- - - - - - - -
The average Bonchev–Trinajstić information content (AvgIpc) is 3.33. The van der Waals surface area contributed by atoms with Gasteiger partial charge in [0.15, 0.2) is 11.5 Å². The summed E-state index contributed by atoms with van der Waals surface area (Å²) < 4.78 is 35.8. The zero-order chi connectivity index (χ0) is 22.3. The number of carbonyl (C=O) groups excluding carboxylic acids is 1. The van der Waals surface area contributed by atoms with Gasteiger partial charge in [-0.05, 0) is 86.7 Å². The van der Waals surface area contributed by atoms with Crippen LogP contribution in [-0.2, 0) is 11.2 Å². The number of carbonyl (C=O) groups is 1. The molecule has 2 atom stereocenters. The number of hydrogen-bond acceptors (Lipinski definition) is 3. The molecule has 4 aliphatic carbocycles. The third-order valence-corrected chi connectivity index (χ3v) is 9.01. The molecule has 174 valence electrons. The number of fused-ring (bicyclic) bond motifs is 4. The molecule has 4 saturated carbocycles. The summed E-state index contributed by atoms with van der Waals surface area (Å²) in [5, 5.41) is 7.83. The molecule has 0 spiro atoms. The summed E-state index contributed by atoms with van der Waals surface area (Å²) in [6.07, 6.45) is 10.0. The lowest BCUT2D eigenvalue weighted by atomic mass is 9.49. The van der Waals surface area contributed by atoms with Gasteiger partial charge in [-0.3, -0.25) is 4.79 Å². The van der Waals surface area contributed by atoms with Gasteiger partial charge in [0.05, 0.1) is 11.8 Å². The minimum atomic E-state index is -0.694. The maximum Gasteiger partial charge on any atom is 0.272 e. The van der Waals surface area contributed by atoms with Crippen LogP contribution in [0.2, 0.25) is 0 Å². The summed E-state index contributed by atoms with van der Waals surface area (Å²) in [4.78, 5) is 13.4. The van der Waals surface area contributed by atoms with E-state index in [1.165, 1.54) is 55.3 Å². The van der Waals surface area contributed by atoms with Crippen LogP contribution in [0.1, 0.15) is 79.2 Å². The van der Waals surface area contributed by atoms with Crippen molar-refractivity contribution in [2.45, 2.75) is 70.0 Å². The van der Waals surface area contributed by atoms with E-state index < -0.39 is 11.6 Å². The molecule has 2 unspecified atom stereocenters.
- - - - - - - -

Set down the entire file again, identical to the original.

The average Bonchev–Trinajstić information content (AvgIpc) is 3.33. The van der Waals surface area contributed by atoms with Gasteiger partial charge in [0.15, 0.2) is 11.5 Å². The summed E-state index contributed by atoms with van der Waals surface area (Å²) < 4.78 is 35.8. The zero-order chi connectivity index (χ0) is 22.3. The number of carbonyl (C=O) groups excluding carboxylic acids is 1. The van der Waals surface area contributed by atoms with Gasteiger partial charge in [-0.05, 0) is 86.7 Å². The van der Waals surface area contributed by atoms with Crippen LogP contribution in [-0.2, 0) is 11.2 Å². The number of carbonyl (C=O) groups is 1. The molecule has 2 atom stereocenters. The number of hydrogen-bond acceptors (Lipinski definition) is 3. The molecule has 4 aliphatic carbocycles. The third-order valence-corrected chi connectivity index (χ3v) is 9.01. The molecule has 174 valence electrons. The number of fused-ring (bicyclic) bond motifs is 4. The molecule has 4 saturated carbocycles. The summed E-state index contributed by atoms with van der Waals surface area (Å²) in [5, 5.41) is 7.83. The molecule has 0 spiro atoms. The summed E-state index contributed by atoms with van der Waals surface area (Å²) in [6.07, 6.45) is 10.0. The lowest BCUT2D eigenvalue weighted by atomic mass is 9.49. The van der Waals surface area contributed by atoms with Gasteiger partial charge in [-0.3, -0.25) is 4.79 Å². The van der Waals surface area contributed by atoms with Gasteiger partial charge in [0.05, 0.1) is 11.8 Å². The minimum atomic E-state index is -0.694. The maximum Gasteiger partial charge on any atom is 0.272 e. The van der Waals surface area contributed by atoms with Crippen LogP contribution in [0.2, 0.25) is 0 Å². The summed E-state index contributed by atoms with van der Waals surface area (Å²) in [4.78, 5) is 13.4. The van der Waals surface area contributed by atoms with E-state index in [1.165, 1.54) is 55.3 Å². The van der Waals surface area contributed by atoms with Crippen LogP contribution in [0.1, 0.15) is 79.2 Å². The van der Waals surface area contributed by atoms with Crippen molar-refractivity contribution in [2.45, 2.75) is 70.0 Å². The van der Waals surface area contributed by atoms with E-state index < -0.39 is 11.6 Å². The molecule has 2 unspecified atom stereocenters.